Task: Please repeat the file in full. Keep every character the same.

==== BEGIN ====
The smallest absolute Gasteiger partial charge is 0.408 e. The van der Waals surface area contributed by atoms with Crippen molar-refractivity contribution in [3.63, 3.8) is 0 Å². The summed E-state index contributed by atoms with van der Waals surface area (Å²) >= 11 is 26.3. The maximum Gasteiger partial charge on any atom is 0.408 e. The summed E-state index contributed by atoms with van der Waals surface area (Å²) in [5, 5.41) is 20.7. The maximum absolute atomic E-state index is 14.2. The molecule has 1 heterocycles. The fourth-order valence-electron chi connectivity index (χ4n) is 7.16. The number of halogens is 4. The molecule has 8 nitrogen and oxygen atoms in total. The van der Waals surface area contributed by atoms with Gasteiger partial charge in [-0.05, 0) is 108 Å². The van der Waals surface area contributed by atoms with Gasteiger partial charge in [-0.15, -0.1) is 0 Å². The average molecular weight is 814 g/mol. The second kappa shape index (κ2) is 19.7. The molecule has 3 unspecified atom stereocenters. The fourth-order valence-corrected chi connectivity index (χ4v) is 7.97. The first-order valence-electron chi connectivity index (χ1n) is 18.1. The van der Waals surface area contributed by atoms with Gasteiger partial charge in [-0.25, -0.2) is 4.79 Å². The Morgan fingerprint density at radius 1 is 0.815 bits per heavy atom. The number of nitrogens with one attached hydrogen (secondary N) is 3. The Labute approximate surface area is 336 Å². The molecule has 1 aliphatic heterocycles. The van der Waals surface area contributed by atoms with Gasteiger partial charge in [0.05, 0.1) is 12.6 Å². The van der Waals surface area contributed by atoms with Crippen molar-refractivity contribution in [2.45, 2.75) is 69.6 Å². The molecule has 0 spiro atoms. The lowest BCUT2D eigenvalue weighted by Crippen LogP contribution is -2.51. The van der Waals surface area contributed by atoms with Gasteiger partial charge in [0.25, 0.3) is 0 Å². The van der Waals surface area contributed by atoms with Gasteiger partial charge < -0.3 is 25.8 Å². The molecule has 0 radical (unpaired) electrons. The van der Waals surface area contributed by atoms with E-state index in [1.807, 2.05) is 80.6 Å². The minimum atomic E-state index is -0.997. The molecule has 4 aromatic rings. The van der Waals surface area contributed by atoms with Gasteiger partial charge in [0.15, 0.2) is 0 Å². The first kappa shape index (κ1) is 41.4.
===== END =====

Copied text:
The smallest absolute Gasteiger partial charge is 0.408 e. The van der Waals surface area contributed by atoms with Crippen molar-refractivity contribution in [3.63, 3.8) is 0 Å². The summed E-state index contributed by atoms with van der Waals surface area (Å²) >= 11 is 26.3. The maximum Gasteiger partial charge on any atom is 0.408 e. The summed E-state index contributed by atoms with van der Waals surface area (Å²) in [5, 5.41) is 20.7. The maximum absolute atomic E-state index is 14.2. The molecule has 1 heterocycles. The fourth-order valence-electron chi connectivity index (χ4n) is 7.16. The number of halogens is 4. The molecule has 8 nitrogen and oxygen atoms in total. The van der Waals surface area contributed by atoms with Gasteiger partial charge in [-0.05, 0) is 108 Å². The van der Waals surface area contributed by atoms with Gasteiger partial charge in [-0.15, -0.1) is 0 Å². The average molecular weight is 814 g/mol. The second kappa shape index (κ2) is 19.7. The molecule has 3 unspecified atom stereocenters. The fourth-order valence-corrected chi connectivity index (χ4v) is 7.97. The first-order valence-electron chi connectivity index (χ1n) is 18.1. The van der Waals surface area contributed by atoms with Gasteiger partial charge in [-0.25, -0.2) is 4.79 Å². The Morgan fingerprint density at radius 1 is 0.815 bits per heavy atom. The number of nitrogens with one attached hydrogen (secondary N) is 3. The Labute approximate surface area is 336 Å². The molecule has 1 aliphatic heterocycles. The van der Waals surface area contributed by atoms with Gasteiger partial charge in [0.05, 0.1) is 12.6 Å². The van der Waals surface area contributed by atoms with Crippen molar-refractivity contribution in [2.45, 2.75) is 69.6 Å². The molecule has 0 spiro atoms. The lowest BCUT2D eigenvalue weighted by Crippen LogP contribution is -2.51. The van der Waals surface area contributed by atoms with Gasteiger partial charge in [0.25, 0.3) is 0 Å². The van der Waals surface area contributed by atoms with Gasteiger partial charge < -0.3 is 25.8 Å². The molecule has 0 radical (unpaired) electrons. The van der Waals surface area contributed by atoms with E-state index in [1.807, 2.05) is 80.6 Å². The minimum atomic E-state index is -0.997. The molecule has 4 aromatic rings. The van der Waals surface area contributed by atoms with Gasteiger partial charge in [0.15, 0.2) is 0 Å². The first kappa shape index (κ1) is 41.4.